Cameron's problem was that, although he was Prime Minister, he was really only playing one on TV. He had no political intelligence, no low cunning. He should never have fallen into making himself hostage to an impossible bargain in the cheap way that he did.In this he was consistently outplayed by flyweights like Boris and Gove. But, given his Eton and Oxford background he thought he'd be good at poltics because he was privileged and entitled and so deserved it. The idea that it had to be worked for and worked at simply never occured to him.

The moment he encountered a difficulty, he resigned. It would have been better for everybody if he'd retired to the library with a good cigar, a bottle of whisky and a revolver. Indeed he could have done that in 2010 for the betterment of us all. But we aren't so blessed with men of principle nowadays. Just over-promoted chancers

keep to the Fen Causeway

by Helen (lareinagal at yahoo dot co dot uk) on Mon Feb 18th, 2019 at 03:42:31 PM EST
[ Parent ]
Perhaps the author, Bobby McDonagh, former Irish Ambassador to the EU, UK and Italy, covers your point by writing "However, our nearest neighbour raised to a fine art the presentation of competing views as half-witted, shared achievements as national victories, compromise as national defeat, and above all childish fiction as gospel fact".

In my latter years as a senior manager in Diageo the management culture had effectively changed from Irish and Scottish to English dominated. Managers who had spent decades working for what they believed to be the best interests of the company were dismissed as dead wood to be replaced by English "young turks" good at PowerPoint presentations but little else.

What had been a production and quality dominated management ethos become dominated by a marketing ethos where facts mattered little and we started selling "consumer experiences" rather than quality drinks - perhaps best exemplified by the alcopops boom.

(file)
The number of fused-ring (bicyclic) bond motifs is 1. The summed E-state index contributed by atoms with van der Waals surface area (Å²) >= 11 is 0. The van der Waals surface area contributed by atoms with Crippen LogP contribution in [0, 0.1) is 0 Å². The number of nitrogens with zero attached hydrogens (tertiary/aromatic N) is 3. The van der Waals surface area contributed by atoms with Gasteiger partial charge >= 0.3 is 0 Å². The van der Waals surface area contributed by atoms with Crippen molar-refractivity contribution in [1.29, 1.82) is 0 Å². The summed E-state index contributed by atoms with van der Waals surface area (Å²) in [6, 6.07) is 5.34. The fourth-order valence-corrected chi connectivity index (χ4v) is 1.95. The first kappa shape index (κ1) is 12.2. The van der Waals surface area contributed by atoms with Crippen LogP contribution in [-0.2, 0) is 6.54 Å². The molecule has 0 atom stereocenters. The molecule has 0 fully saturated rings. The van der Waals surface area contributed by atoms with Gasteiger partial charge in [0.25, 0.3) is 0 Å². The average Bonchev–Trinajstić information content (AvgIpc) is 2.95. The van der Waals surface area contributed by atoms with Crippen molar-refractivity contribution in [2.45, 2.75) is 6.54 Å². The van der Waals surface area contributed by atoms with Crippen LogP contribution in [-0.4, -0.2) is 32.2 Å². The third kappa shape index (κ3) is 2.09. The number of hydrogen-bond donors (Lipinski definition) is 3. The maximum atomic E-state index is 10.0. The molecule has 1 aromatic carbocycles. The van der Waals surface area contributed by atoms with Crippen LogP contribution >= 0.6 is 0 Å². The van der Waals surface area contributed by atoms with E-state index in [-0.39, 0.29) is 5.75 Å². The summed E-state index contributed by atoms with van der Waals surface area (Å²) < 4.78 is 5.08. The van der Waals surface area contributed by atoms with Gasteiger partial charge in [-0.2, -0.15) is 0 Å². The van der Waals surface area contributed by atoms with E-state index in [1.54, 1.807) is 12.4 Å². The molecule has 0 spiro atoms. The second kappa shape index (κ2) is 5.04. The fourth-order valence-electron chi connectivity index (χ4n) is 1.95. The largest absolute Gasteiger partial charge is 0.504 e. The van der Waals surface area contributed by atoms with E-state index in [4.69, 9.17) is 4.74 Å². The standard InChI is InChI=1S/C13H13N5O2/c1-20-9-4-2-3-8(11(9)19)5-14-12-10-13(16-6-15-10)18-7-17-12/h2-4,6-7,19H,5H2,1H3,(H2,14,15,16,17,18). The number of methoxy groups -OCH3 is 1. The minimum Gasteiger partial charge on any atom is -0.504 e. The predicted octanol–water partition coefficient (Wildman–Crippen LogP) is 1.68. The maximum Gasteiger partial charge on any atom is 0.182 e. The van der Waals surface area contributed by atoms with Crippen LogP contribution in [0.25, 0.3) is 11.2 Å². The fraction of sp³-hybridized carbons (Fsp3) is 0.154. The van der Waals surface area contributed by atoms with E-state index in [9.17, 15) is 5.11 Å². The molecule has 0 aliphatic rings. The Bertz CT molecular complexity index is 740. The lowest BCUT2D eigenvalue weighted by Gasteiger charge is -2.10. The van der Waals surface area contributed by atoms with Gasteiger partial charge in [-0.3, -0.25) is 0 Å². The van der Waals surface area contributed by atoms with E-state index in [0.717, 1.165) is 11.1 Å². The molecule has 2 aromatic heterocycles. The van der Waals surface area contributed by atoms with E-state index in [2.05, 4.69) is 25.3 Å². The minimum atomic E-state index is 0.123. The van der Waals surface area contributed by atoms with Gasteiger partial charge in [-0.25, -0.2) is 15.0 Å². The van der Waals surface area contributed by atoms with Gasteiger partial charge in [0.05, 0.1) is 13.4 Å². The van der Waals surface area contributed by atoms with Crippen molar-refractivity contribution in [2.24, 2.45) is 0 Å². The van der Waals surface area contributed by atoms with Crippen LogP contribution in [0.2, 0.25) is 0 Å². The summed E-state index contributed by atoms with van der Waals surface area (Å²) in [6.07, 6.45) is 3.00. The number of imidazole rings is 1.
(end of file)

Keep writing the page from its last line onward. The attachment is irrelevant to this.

IT systems which had a demonstrated track record of delivering huge benefits in a production environment where replaced by "vapourware" which operated only on powerpoint - at a cost of millions. I finally resigned on principle after one such episode although there were also personal factors driving my decision.

But it left me with an abiding impression of a UK management culture dominated by the marketing of simplistic illusions rather than the complexities of making sophisticated products or managing complex processes.

Cameron always struck me as the epitome of that genre: probably a nice enough bloke, personable and charming if he wanted to be, and with an ability to sell oil to the Arabs. But don't ever put him in charge of a complex negotiation or governmental reform.

And yet compared to the current lot, he was probably an intellectual giant!

Index of Frank's Diaries

by Frank Schnittger (mail Frankschnittger at hot male dotty communists) on Mon Feb 18th, 2019 at 04:48:52 PM EST
[ Parent ]
It's McKinsey ethos aka seagull management. Fly in, shit on everything, fly out with promotion

keep to the Fen Causeway
by Helen (lareinagal at yahoo dot co dot uk) on Mon Feb 18th, 2019 at 05:37:51 PM EST
[ Parent ]